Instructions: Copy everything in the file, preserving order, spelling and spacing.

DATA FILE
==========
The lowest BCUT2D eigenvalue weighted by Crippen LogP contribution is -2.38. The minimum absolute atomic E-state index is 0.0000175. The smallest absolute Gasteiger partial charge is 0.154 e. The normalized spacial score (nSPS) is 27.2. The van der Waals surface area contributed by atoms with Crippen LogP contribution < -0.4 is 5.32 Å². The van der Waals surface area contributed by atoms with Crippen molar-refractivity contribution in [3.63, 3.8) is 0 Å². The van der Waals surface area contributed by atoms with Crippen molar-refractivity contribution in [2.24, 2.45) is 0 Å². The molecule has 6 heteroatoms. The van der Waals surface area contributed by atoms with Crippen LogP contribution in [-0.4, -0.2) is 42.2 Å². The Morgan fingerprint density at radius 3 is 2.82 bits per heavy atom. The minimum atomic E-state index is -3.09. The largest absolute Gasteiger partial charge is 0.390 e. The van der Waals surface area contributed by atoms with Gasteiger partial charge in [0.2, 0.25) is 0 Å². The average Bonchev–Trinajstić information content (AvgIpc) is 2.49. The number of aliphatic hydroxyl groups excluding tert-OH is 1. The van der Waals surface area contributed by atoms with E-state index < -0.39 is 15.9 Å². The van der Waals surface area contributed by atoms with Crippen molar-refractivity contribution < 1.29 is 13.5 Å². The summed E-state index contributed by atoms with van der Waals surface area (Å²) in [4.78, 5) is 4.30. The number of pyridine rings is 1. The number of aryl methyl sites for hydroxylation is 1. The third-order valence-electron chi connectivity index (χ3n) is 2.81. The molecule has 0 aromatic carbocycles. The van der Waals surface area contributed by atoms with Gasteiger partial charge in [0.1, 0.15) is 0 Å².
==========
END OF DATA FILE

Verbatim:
The lowest BCUT2D eigenvalue weighted by Crippen LogP contribution is -2.38. The minimum absolute atomic E-state index is 0.0000175. The smallest absolute Gasteiger partial charge is 0.154 e. The normalized spacial score (nSPS) is 27.2. The van der Waals surface area contributed by atoms with Crippen LogP contribution < -0.4 is 5.32 Å². The van der Waals surface area contributed by atoms with Crippen molar-refractivity contribution in [3.63, 3.8) is 0 Å². The van der Waals surface area contributed by atoms with Crippen molar-refractivity contribution in [2.24, 2.45) is 0 Å². The molecule has 6 heteroatoms. The van der Waals surface area contributed by atoms with Crippen LogP contribution in [-0.4, -0.2) is 42.2 Å². The Morgan fingerprint density at radius 3 is 2.82 bits per heavy atom. The minimum atomic E-state index is -3.09. The largest absolute Gasteiger partial charge is 0.390 e. The van der Waals surface area contributed by atoms with Gasteiger partial charge in [0.2, 0.25) is 0 Å². The average Bonchev–Trinajstić information content (AvgIpc) is 2.49. The number of aliphatic hydroxyl groups excluding tert-OH is 1. The van der Waals surface area contributed by atoms with E-state index < -0.39 is 15.9 Å². The van der Waals surface area contributed by atoms with Crippen molar-refractivity contribution < 1.29 is 13.5 Å². The summed E-state index contributed by atoms with van der Waals surface area (Å²) in [4.78, 5) is 4.30. The number of pyridine rings is 1. The number of aryl methyl sites for hydroxylation is 1. The third-order valence-electron chi connectivity index (χ3n) is 2.81. The molecule has 0 aromatic carbocycles. The van der Waals surface area contributed by atoms with Gasteiger partial charge in [0.1, 0.15) is 0 Å².